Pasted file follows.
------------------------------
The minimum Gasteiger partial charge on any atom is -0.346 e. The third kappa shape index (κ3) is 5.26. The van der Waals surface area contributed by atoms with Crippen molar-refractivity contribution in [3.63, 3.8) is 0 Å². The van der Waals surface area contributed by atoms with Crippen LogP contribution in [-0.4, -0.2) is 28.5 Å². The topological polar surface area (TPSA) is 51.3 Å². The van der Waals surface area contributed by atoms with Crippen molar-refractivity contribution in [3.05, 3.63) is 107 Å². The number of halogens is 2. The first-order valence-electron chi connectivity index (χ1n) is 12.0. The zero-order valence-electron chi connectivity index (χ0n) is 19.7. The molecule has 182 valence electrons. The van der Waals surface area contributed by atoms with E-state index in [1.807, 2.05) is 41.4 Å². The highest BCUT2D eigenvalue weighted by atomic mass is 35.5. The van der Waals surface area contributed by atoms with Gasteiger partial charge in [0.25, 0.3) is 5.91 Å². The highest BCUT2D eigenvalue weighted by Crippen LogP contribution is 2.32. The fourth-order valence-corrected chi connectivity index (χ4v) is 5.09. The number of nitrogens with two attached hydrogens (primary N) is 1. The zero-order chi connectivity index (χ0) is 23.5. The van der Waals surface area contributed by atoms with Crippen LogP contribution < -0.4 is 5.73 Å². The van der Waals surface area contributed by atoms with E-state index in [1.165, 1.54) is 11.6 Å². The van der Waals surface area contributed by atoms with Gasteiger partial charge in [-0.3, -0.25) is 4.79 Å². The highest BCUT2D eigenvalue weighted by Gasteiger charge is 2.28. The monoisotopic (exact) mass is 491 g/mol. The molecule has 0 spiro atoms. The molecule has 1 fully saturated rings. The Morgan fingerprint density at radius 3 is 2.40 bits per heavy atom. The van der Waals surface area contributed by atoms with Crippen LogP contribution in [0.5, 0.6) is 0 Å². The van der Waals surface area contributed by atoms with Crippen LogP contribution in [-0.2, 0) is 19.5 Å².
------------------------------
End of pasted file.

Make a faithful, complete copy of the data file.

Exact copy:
The minimum Gasteiger partial charge on any atom is -0.346 e. The third kappa shape index (κ3) is 5.26. The van der Waals surface area contributed by atoms with Crippen molar-refractivity contribution in [3.63, 3.8) is 0 Å². The van der Waals surface area contributed by atoms with Crippen LogP contribution in [-0.4, -0.2) is 28.5 Å². The topological polar surface area (TPSA) is 51.3 Å². The van der Waals surface area contributed by atoms with Crippen molar-refractivity contribution in [3.05, 3.63) is 107 Å². The number of halogens is 2. The first-order valence-electron chi connectivity index (χ1n) is 12.0. The zero-order valence-electron chi connectivity index (χ0n) is 19.7. The molecule has 182 valence electrons. The van der Waals surface area contributed by atoms with E-state index in [1.807, 2.05) is 41.4 Å². The highest BCUT2D eigenvalue weighted by atomic mass is 35.5. The van der Waals surface area contributed by atoms with Gasteiger partial charge in [0.25, 0.3) is 5.91 Å². The highest BCUT2D eigenvalue weighted by Crippen LogP contribution is 2.32. The fourth-order valence-corrected chi connectivity index (χ4v) is 5.09. The number of nitrogens with two attached hydrogens (primary N) is 1. The zero-order chi connectivity index (χ0) is 23.5. The van der Waals surface area contributed by atoms with Crippen LogP contribution < -0.4 is 5.73 Å². The van der Waals surface area contributed by atoms with E-state index in [1.165, 1.54) is 11.6 Å². The van der Waals surface area contributed by atoms with Gasteiger partial charge in [-0.3, -0.25) is 4.79 Å². The highest BCUT2D eigenvalue weighted by Gasteiger charge is 2.28. The monoisotopic (exact) mass is 491 g/mol. The molecule has 0 spiro atoms. The molecule has 1 fully saturated rings. The Morgan fingerprint density at radius 3 is 2.40 bits per heavy atom. The van der Waals surface area contributed by atoms with Crippen LogP contribution in [0.5, 0.6) is 0 Å². The van der Waals surface area contributed by atoms with Crippen LogP contribution in [-0.2, 0) is 19.5 Å².